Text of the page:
The Government of Kenya appreciates that the implementation of renewable energy projects will enhance the country’s electricity supply capacity and diversification of generation sources. It has accordingly developed policies that will help boost this process. One of the policies is the Feed-in Tariff Policy which aims at attracting investors by offering a pre-determined fixed price  that is reflective of the upfront per unit cost of renewable energy projects. Currently, the policy provides for wind generated electricity at a fixed tariff of approximately USD 0.11 per kilowatt-hour for electrical energy supplied in bulk to the grid operator at the interconnection point.

In addition to this, parliament enacted the Energy Act 2006 (the “Act”) to promote the development and use of renewable energy technology. This is the primary legislation in the renewable energy sector. Through the Act, the Energy Regulatory Commission (‘ERC’) was established to regulate inter-alia, the importation, exportation, generation, transmission, distribution, supply and use of electrical energy with powers to inter-alia, issue, renew, modify, suspend or revoke licences and permits for all undertakings and activities in the energy sector.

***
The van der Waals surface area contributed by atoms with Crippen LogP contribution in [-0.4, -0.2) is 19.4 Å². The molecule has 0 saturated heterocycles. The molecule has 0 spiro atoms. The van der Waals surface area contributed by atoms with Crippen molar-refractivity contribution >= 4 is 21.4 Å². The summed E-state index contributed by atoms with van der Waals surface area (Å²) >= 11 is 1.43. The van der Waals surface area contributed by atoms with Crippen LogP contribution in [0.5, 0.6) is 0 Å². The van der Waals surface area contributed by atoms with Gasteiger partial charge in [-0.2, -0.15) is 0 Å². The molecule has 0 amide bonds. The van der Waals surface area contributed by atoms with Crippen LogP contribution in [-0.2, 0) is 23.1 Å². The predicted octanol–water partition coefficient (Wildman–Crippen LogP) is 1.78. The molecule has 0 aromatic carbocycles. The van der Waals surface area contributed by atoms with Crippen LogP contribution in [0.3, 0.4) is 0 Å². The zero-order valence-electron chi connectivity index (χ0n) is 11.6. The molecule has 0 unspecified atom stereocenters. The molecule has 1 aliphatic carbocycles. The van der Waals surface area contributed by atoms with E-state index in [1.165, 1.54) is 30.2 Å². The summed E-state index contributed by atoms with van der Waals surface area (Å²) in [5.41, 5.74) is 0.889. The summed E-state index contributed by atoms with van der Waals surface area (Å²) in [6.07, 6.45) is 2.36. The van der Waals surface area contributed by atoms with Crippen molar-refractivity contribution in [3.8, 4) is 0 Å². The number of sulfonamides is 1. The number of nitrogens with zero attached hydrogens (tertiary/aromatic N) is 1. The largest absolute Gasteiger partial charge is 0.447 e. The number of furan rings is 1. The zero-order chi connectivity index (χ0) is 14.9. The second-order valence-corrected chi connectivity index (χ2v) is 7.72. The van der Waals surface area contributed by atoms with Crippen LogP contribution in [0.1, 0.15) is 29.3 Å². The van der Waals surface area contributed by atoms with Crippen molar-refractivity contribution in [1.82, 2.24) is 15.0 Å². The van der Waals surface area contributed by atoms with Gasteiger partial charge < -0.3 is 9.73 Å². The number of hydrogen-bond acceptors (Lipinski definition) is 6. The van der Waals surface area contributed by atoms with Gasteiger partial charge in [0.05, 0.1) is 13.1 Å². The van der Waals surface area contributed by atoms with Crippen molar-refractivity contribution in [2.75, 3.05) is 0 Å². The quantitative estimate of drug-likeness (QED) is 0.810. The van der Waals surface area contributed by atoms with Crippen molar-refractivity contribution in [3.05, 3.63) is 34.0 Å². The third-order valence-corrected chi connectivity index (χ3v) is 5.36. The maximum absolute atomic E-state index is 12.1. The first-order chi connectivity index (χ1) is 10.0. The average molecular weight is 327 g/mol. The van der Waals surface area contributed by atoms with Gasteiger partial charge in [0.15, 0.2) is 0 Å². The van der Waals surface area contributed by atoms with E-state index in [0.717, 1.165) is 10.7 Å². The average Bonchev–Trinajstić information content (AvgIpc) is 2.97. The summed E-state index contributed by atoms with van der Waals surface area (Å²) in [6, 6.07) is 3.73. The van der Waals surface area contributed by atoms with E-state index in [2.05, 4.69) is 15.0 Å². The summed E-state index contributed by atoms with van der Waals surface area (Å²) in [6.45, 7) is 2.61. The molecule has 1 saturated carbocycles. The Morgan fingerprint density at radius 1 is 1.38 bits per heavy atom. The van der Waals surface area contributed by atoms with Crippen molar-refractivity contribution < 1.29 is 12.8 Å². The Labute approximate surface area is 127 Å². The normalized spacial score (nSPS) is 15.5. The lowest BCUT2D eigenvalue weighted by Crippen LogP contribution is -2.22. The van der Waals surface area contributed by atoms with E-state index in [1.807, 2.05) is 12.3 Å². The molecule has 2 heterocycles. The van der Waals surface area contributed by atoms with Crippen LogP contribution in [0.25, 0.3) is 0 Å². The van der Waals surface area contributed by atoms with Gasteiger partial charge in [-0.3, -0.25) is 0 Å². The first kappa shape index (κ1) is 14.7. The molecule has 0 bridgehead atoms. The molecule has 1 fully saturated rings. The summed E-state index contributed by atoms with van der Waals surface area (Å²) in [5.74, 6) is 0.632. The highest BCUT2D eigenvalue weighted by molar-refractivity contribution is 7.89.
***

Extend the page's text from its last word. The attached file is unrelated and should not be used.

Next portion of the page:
Some of these requirements and procedures for operating a renewable energy project include:

1. Change or extension of user:

Most of these wind power projects are situated in land that is described as ‘agricultural land’ or land with a use other than power generation. Where there is an intention to start a wind power generation project, certain approvals have to be obtained. A statutory form P.P.A.1 is completed and submitted to the local county government where the land is situated. The intended use is then advertised in at least two local daily newspapers  inviting any objections of questions. These have to be received within 14 days of the date of publication in the daily newspapers and where there is no objection, an approval is granted.

It is important to note that, where the land in question is agricultural land and the prospective investor is a non-Kenyan citizen, it is necessary to obtain a change of user (as opposed to an extension of user). Foreigners or privately owned companies whose shareholders are not all Kenyan citizens are not permitted to acquire agricultural land unless where such transaction has been exempted from the provisions of the Act by the President of Kenya. It should be possible to obtain such an exemption where the project is of national interest such as a wind power project but we are not aware of any such exemptions having been granted.

2. Approval for Expression of Interest and Feasibility Study: